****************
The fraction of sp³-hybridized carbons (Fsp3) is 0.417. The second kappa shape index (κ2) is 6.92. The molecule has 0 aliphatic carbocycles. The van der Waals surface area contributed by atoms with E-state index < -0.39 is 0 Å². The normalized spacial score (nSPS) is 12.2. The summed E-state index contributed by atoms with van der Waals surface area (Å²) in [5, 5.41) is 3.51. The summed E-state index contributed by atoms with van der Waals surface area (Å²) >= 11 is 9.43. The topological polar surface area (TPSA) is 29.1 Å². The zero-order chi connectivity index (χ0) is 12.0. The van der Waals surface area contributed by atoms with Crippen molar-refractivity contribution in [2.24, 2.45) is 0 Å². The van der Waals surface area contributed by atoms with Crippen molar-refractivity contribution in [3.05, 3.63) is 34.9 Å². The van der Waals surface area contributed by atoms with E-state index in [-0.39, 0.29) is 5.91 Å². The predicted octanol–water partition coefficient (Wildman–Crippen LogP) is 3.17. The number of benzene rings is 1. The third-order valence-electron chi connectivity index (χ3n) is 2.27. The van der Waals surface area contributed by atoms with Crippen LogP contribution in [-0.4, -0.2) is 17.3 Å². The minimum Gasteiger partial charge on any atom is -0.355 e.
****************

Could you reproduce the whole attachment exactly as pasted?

The fraction of sp³-hybridized carbons (Fsp3) is 0.417. The second kappa shape index (κ2) is 6.92. The molecule has 0 aliphatic carbocycles. The van der Waals surface area contributed by atoms with E-state index < -0.39 is 0 Å². The normalized spacial score (nSPS) is 12.2. The summed E-state index contributed by atoms with van der Waals surface area (Å²) in [5, 5.41) is 3.51. The summed E-state index contributed by atoms with van der Waals surface area (Å²) >= 11 is 9.43. The topological polar surface area (TPSA) is 29.1 Å². The zero-order chi connectivity index (χ0) is 12.0. The van der Waals surface area contributed by atoms with Crippen molar-refractivity contribution in [2.24, 2.45) is 0 Å². The van der Waals surface area contributed by atoms with Crippen molar-refractivity contribution in [3.05, 3.63) is 34.9 Å². The van der Waals surface area contributed by atoms with E-state index in [-0.39, 0.29) is 5.91 Å². The predicted octanol–water partition coefficient (Wildman–Crippen LogP) is 3.17. The number of benzene rings is 1. The third-order valence-electron chi connectivity index (χ3n) is 2.27. The van der Waals surface area contributed by atoms with Crippen LogP contribution in [-0.4, -0.2) is 17.3 Å². The minimum Gasteiger partial charge on any atom is -0.355 e.